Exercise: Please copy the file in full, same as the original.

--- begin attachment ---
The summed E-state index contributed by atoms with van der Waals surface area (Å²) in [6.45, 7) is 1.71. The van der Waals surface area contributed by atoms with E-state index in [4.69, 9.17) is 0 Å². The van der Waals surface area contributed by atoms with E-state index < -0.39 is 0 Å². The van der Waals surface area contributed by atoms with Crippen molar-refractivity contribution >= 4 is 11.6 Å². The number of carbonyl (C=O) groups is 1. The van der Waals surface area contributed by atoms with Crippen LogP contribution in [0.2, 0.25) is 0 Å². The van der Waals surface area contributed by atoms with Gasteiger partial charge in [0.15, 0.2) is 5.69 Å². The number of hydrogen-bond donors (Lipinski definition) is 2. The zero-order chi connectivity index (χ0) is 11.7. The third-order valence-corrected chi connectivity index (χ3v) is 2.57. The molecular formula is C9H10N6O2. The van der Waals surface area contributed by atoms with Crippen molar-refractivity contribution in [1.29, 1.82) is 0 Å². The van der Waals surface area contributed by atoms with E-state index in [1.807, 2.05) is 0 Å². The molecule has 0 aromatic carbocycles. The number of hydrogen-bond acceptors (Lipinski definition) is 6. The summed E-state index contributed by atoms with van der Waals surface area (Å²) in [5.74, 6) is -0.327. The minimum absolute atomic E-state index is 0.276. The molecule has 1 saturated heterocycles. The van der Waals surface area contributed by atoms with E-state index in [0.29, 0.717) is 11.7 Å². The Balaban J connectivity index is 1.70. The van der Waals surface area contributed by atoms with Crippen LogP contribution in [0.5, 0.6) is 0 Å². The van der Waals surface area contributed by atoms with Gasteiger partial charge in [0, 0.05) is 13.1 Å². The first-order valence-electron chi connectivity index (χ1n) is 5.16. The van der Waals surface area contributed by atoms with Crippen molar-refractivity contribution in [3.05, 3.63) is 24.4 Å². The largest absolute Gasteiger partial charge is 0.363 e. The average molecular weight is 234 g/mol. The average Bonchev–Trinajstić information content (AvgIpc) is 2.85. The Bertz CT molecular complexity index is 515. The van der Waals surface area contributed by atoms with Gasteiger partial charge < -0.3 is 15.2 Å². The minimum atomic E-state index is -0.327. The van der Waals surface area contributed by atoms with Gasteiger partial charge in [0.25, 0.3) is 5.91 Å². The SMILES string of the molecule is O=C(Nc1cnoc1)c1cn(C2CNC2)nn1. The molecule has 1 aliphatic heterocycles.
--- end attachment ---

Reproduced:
The summed E-state index contributed by atoms with van der Waals surface area (Å²) in [6.45, 7) is 1.71. The van der Waals surface area contributed by atoms with E-state index in [4.69, 9.17) is 0 Å². The van der Waals surface area contributed by atoms with E-state index < -0.39 is 0 Å². The van der Waals surface area contributed by atoms with Crippen molar-refractivity contribution >= 4 is 11.6 Å². The number of carbonyl (C=O) groups is 1. The van der Waals surface area contributed by atoms with Crippen LogP contribution in [0.2, 0.25) is 0 Å². The van der Waals surface area contributed by atoms with Gasteiger partial charge in [0.15, 0.2) is 5.69 Å². The number of hydrogen-bond donors (Lipinski definition) is 2. The zero-order chi connectivity index (χ0) is 11.7. The third-order valence-corrected chi connectivity index (χ3v) is 2.57. The molecular formula is C9H10N6O2. The van der Waals surface area contributed by atoms with Crippen molar-refractivity contribution in [1.29, 1.82) is 0 Å². The van der Waals surface area contributed by atoms with E-state index in [1.807, 2.05) is 0 Å². The molecule has 0 aromatic carbocycles. The number of hydrogen-bond acceptors (Lipinski definition) is 6. The summed E-state index contributed by atoms with van der Waals surface area (Å²) in [5.74, 6) is -0.327. The minimum absolute atomic E-state index is 0.276. The molecule has 1 saturated heterocycles. The van der Waals surface area contributed by atoms with E-state index in [0.29, 0.717) is 11.7 Å². The Balaban J connectivity index is 1.70. The van der Waals surface area contributed by atoms with Crippen LogP contribution in [0.5, 0.6) is 0 Å². The van der Waals surface area contributed by atoms with Gasteiger partial charge in [0, 0.05) is 13.1 Å². The first-order valence-electron chi connectivity index (χ1n) is 5.16. The van der Waals surface area contributed by atoms with Crippen molar-refractivity contribution in [3.05, 3.63) is 24.4 Å². The largest absolute Gasteiger partial charge is 0.363 e. The average molecular weight is 234 g/mol. The average Bonchev–Trinajstić information content (AvgIpc) is 2.85. The Bertz CT molecular complexity index is 515. The van der Waals surface area contributed by atoms with Gasteiger partial charge < -0.3 is 15.2 Å². The minimum atomic E-state index is -0.327. The van der Waals surface area contributed by atoms with Gasteiger partial charge in [0.25, 0.3) is 5.91 Å². The SMILES string of the molecule is O=C(Nc1cnoc1)c1cn(C2CNC2)nn1. The molecule has 1 aliphatic heterocycles.